Bodum Chambord Coffee Press
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- Borosilicate glass carafe
- Stainless steel frame and lid
- Dishwasher safe
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Chambord is a true original - the classic French press coffee maker designed in the fifties. And Bodum is still producing it with the same painstaking craftsmanship used way back when with the original. The frame and lid, made of steel, undergo several chrome plating processes to obtain a durable shiny surface that will last for many years of intense use. The only difference in the production process since the fifties is Bodum's commitment to the highest standards of environmentally correct manufacturing, which is especially important during the chrome plating process. The black polypropylene handle comes in a matte finish that not only gives a comfortable grip while serving but adds to the classic quality of the design.
The French press system has always been the simplest and ultimate way of brewing an excellent cup of coffee. Using fresh coarse-ground beans with water between 92 and 96 degrees Fahrenheit brings out the very best in all types of coffee.
4-3/10" L x 6-3/10" W x 9-4/5" H, with an 8 cup capacity
Top Customer Reviews
OK, does it make a good cup of coffee? Yes, it does - it's delicious as a matter of fact. I find however that the flavor of coffee made in a french press just isn't as intense as I like. I love the coffee from my espresso maker, which is my favorite coffee maker. The coffee from a french press is just milder - so it comes down to taste preference or how you like to drink your coffee. If you like to drink several cups of coffee at a sitting, this french press is the way to go. You get a flavorful cup of coffee without being overpowered by it. And this Bodum Chambord produces the best coffee I've had from a french press. If you like french press-made coffee and you buy this one, I think you'll like it.
For most people, you are going to make a mess at first and probably have flashbacks of Chemistry class.
These are my tips so you can use a Press easily and within few days of practice have the routine down... Boil filtered water, Grind, Stir together and Brew 4 mins.
- A Press is not for you without a decent Burr grinder or at least access to one. You need a consistant course grind and you'll never get one with that $12 blade grinder someone gave you for the Holidays. Do your research and buy the best you can afford.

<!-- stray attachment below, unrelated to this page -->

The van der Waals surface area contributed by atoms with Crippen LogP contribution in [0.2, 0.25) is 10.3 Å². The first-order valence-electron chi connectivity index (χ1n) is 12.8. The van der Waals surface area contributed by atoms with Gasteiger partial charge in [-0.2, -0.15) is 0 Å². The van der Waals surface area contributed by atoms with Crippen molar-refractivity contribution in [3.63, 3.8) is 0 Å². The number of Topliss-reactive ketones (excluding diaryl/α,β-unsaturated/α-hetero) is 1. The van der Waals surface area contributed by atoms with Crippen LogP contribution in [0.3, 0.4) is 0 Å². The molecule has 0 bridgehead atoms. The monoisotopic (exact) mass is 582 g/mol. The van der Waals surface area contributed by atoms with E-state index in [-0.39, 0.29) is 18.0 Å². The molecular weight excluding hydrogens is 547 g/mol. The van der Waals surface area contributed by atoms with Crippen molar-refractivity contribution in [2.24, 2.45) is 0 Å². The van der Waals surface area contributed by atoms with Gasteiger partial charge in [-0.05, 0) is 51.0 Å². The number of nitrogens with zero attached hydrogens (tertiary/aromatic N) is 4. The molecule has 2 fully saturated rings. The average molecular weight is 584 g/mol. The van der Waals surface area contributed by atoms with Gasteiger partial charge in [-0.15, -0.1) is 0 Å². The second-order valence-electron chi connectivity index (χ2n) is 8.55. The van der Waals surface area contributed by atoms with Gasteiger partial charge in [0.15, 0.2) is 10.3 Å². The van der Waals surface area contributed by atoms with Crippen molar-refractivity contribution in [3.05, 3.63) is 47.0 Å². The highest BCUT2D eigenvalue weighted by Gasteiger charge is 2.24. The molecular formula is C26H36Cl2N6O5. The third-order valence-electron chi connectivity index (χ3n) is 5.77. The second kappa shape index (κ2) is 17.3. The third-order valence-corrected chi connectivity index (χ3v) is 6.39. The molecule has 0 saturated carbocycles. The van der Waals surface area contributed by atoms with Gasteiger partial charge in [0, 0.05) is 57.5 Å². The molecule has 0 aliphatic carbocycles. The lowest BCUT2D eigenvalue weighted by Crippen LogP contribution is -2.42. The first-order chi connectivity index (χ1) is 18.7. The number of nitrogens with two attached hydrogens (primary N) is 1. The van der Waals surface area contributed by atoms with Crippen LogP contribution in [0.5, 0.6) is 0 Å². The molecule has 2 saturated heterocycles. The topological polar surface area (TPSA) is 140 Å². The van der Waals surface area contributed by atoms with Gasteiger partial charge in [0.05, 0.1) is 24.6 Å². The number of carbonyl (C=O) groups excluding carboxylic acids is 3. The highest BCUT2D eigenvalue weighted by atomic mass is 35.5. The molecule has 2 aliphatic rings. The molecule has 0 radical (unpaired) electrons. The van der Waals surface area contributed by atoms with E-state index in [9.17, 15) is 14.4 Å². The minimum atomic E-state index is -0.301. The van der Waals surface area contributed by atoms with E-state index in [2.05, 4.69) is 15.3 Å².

- Buy a couple of the same exact Bodum models for two reasons: you'll always have a clean one ready to go, important for early mornings, and you will never have to worry about rebuilding mismatched pieces during assembly. Yes, I got the idea from my Dad purchasing all the same white socks.
- The Bodum build quality is excellent. I've had the same presses since 2006 and run them through the dishwasher all the time.
- Buy an insulated mug to immediately pour whatever does not go into your cup. Do not leave coffee sitting in the press since it will continue to brew.
- Stir your coffee before the 4 min brew/steep with a wooden chopstick. I watched Alton Brown use a metal spoon and I actually yelled at my television. You will break the glass.
- Do not quickly mash the press down like all my waiters do. Slow, easy, and consistent to filter the grinds and to forgo the hot coffee volcano.
- Some of my coffee snob acquaintances use a specific temperature during the brewing process. I have found that once my kettle is at a full rolling boil, turning off the stove and the time to grind the beans brings the water to the perfect temp. You can buy an electric kettle too with a groovy built in thermometer.
- Get everything into the press immediately after the grind, stir, brew 4 mins, press down = Perfection.
* I read a review here that there are no markings for water levels, but this would vary depending on the amount of grounds in the carafe. I make the same amount of coffee each time and use the Bodum rectangle logo on the carafe as my fill level after initially measuring my water amount on the first use. However, markers would be a great addition.
I like "Starbucks" "French and Italian Roast"; "Newhall Coffee Roasting Company" in Valencia, CA's "Sumatra Mandheling - Grade 1"; and Polly's Gourmet Coffee" in Belmont Shore, CA's "Colombian Supremo". Both Newhall Roasting Company and Polly's roast their own beans with Polly's roasting their coffee beans onsite. There is nothing like getting a warm bag of coffee beans right out of the roaster! If you aren't local, no problem...Newhall and Polly's both deliver.
But back to my review. I believe the reason that my Coffee Press has served me well for so many years is because I take care of it. When I stir the coffee beans after filling with boiling water, I use a chop stick to stir the brew. I carefully hand wash and am very careful when hand drying. That's it! BTW...I wrap a kitchen towel around the press which seems to keep the coffee warmer for a tad longer. I know...I'll invent an insulated blanket and become rich!...smile...Enjoy!
Update 12/02/2012: I was asked if I knew where my Coffee Press was manufactured. I didn't know when asked, but recently found the box and the answer is "Portugal". Again, I made my purchases in 2003, Product No: 1928 US.